*** In conclusion, The Crucible ends on a very shocking and unexpected note with the death of John Proctor, and the fashion in which John Proctor is sentenced manufactures a situation in which we see John Proctor as a hero and a saint. This prompts an angry response from the audience, and delivers strong morals that still have relevance to society today. John Proctor is an innocent and honest man, who falls victim to the spiralling events of a hysterical, paranoid society, taken to the brink of destruction by the witchcraft trials. We see that John Proctor is only getting involved in the trials because he knows they are false, and to save his innocent wife and friends, and in the end, we see him die because he cannot bear to live with the guilt of lying to save his own, sinful life when so many before him had died in pure innocence. Today, we can understand that perhaps we should not be so easily taken in by the hysteria of events, and attempt to understand what is happening before we make judgments, and to know that the power of belief without understanding is a deadly force, which can ruin people's lives, and also destroy faith in the judiciary system, as it did in 1692 Salem. 20th Century Drama Coursework for GCSE English Grade A/A* ...read more.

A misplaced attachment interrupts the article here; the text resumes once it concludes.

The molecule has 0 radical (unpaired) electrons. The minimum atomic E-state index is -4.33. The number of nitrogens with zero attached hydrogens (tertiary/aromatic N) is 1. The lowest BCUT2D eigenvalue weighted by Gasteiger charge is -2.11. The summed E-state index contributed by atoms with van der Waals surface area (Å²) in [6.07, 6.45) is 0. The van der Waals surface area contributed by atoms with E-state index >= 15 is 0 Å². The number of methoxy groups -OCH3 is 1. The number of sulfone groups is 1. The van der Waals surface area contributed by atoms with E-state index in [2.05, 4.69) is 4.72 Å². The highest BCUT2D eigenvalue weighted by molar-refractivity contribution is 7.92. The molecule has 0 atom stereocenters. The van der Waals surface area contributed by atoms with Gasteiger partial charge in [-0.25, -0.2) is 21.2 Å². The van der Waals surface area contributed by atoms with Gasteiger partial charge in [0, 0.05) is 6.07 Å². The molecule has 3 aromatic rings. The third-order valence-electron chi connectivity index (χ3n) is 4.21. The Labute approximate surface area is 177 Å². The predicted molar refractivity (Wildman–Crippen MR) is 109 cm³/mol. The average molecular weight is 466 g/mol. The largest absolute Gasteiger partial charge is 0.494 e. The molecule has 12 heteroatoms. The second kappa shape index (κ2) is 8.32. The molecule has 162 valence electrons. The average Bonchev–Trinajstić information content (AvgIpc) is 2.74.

The above preview is unformatted text

This student written piece of work is one of many that can be found in our GCSE Arthur Miller section.

Found what you're looking for?

  • Start learning 29% faster today
  • 150,000+ documents available
  • Just £6.99 a month

Not the one? Search for your essay title...
  • Join over 1.2 million students every month
  • Accelerate your learning by 29%
  • Unlimited access from just £6.99 per month

See related essaysSee related essays

Related GCSE Arthur Miller essays

  1. The crucible: "Proctor is a guilt-ridden individual struggling to find his true self." To ...

    She puts Proctor under pressure and jeopardises the lives' of the people on trial. I think in act three John Proctor has found his "true self", even though he may not know it; he has come out of his "guilt-ridden" shell and is fighting for justice.

  2. Examine miller's presentation of the marriage of John and Elizabeth proctor in the crucible. ...

    Parris also brings up rumours that Abigail's former employer, Elizabeth Proctor, believes that Abby is immoral (corrupt, dishonest). John Proctor enters the room where Betty lies faint. Abigail is still in there and she tries to seduce him but he sternly refuses her.

  1. How does Miller capture and maintain the audience's interest in The Crucible?